New study says HIV has ‘significant’ impact on aging process

A man is examined by a doctor

A new study indicates that HIV infection has an “early and substantial” impact on the aging process.

The researchers found that this negative impact set in during the first 2-3 years of infection. Even on treatment, people living with the virus could lose up to five years of their life expectancy, they warn.

This helps explain why some people living with HIV are more prone to heart disease, cancer and other age-related problems.

The study was undertaken by scientists at the University of California, Los Angeles (UCLA). It was published in iScience.

The study looked at blood samples from 102 men before infection and then 2 to 3 years after infection. He compared these results with blood samples taken from men over a similar period who had not contracted the virus.

The study focused specifically on changes at the DNA level.

DNA and epigenetic aging

Long chains of proteins make up the DNA present in all human cells. DNA essentially programs your cells, encoding the functions they perform.

Over time, as our cells regenerate, these long chains of DNA undergo a process of degradation, called methylation. This means that the cells in our body are not functioning as well as when we were younger. We become more prone to disease or potential frailty.

Related: CDC says gay and bi men of color are still disproportionately affected by HIV

What biologically constitutes “aging” is complicated. However, certain parts of DNA are known to be more prone to this process over time. This is known as epigenetics aging.

In this study, people living with HIV showed “significant age acceleration” in these DNA regions. These changes took place “just before the infection and ended two to three years later, in the absence of very active antiretroviral treatment. A similar acceleration in age was not observed in uninfected participants during the same time interval,” according to a Press release about the study.

“Our access to rare and well-characterized samples allowed us to design this study in a way that leaves little doubt about the role of HIV in obtaining biological signatures of early aging,” said lead author Beth Jamieson, professor in the division of hematology. and oncology at the Geffen School.

“Our long-term goal is to determine if we can use any of these signatures to predict whether an individual is at increased risk for specific aging-related disease outcomes, thereby exposing new targets for therapeutic interventions.”

The treatment partly reverses the impact of aging

This isn’t the first research to look at HIV and aging. In May, a study in the Lancetfound that “persistent HIV inflammation” was linked to DNA aging.

In other words, the biological age of people with the virus seemed to be higher than their real age.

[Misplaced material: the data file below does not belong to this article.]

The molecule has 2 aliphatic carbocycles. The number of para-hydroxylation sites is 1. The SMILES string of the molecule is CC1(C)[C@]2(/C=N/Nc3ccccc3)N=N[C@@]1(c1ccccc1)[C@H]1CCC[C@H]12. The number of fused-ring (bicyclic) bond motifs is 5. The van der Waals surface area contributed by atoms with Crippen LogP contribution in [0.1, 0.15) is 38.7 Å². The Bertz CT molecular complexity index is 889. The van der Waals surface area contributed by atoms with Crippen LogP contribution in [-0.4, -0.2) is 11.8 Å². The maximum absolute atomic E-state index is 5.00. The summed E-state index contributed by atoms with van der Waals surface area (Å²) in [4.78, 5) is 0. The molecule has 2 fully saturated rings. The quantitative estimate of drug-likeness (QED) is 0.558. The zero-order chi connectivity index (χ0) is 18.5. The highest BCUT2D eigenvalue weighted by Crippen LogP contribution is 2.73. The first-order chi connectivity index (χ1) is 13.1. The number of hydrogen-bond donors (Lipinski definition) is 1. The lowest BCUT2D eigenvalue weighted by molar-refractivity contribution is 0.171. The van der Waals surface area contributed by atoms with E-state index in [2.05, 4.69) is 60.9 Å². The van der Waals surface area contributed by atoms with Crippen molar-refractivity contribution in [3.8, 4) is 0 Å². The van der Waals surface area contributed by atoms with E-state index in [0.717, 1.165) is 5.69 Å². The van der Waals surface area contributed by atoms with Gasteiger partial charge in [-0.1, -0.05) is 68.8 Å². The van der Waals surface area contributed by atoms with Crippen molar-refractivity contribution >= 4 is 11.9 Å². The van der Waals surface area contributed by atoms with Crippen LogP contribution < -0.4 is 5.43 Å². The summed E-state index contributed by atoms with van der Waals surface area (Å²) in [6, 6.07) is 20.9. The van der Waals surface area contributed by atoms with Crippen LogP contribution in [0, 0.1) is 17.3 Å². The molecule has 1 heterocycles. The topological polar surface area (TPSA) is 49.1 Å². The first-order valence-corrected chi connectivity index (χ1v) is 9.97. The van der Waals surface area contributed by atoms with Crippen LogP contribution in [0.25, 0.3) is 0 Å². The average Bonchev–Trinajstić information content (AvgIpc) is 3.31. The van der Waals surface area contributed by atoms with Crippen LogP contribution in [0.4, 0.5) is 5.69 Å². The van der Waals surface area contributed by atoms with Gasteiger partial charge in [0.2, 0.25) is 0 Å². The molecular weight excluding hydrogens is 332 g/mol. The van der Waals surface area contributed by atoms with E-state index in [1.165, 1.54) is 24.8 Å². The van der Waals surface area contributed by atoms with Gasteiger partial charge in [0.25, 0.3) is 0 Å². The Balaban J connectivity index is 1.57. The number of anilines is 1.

This was more marked in those who had been away for some time before starting treatment. When treatment began, it took up to two years for the impact to be partially reversed.

This study found the organic the age of infected persons must be between 1 and 3 years older than their real age.

Weird contacted Dr. Jamieson of UCLA to ask about his new study. She said people diagnosed soon after infection and put on treatment quickly were likely to have less to worry about.

“We haven’t directly tested the effects of early HIV treatment on epigenetic age, but taken with the results of two of our other studies, I believe that early treatment has the potential to halt epigenetic aging. .”

She believes this latest study is “another strong case for early detection and treatment of HIV”.

“This study demonstrates very clearly that HIV itself can alter the rate of epigenetic aging, increasing a person’s long-term risk for a shorter lifespan.

“I also think another important aspect of this work is that this study gives us a much clearer picture of the overall effects of HIV infection on the body. We are tracking this to better understand the relationship between these epigenetic changes and the health outcomes experienced by people living with treated HIV.

Related: Marjorie Taylor Greene displays complete ignorance around HIV

Avoiding age-related health problems with HIV

Since people with HIV can be more prone to heart, kidney and liver disease, what advice could Jamieson offer to help avoid TSS? Is it simply a question of adopting a healthy lifestyle and consulting your clinician regularly?

“One of the things we know is that our environment and our experiences affect epigenetics, so improving epigenetic aging is not out of reach,” she replied.

“The first thing that comes to mind is that people living with HIV should work with their clinicians to ensure that they are on medications that maintain suppression of the virus.

“Apart from this advice, we should borrow from all the advice given to people living without HIV. That’s exactly what you suggested. Get enough sleep, eat a healthy diet, quit smoking, exercise, and get regular checkups. We know that smoking has a big impact on the epigenetic landscape, so smokers might want to consider that. »

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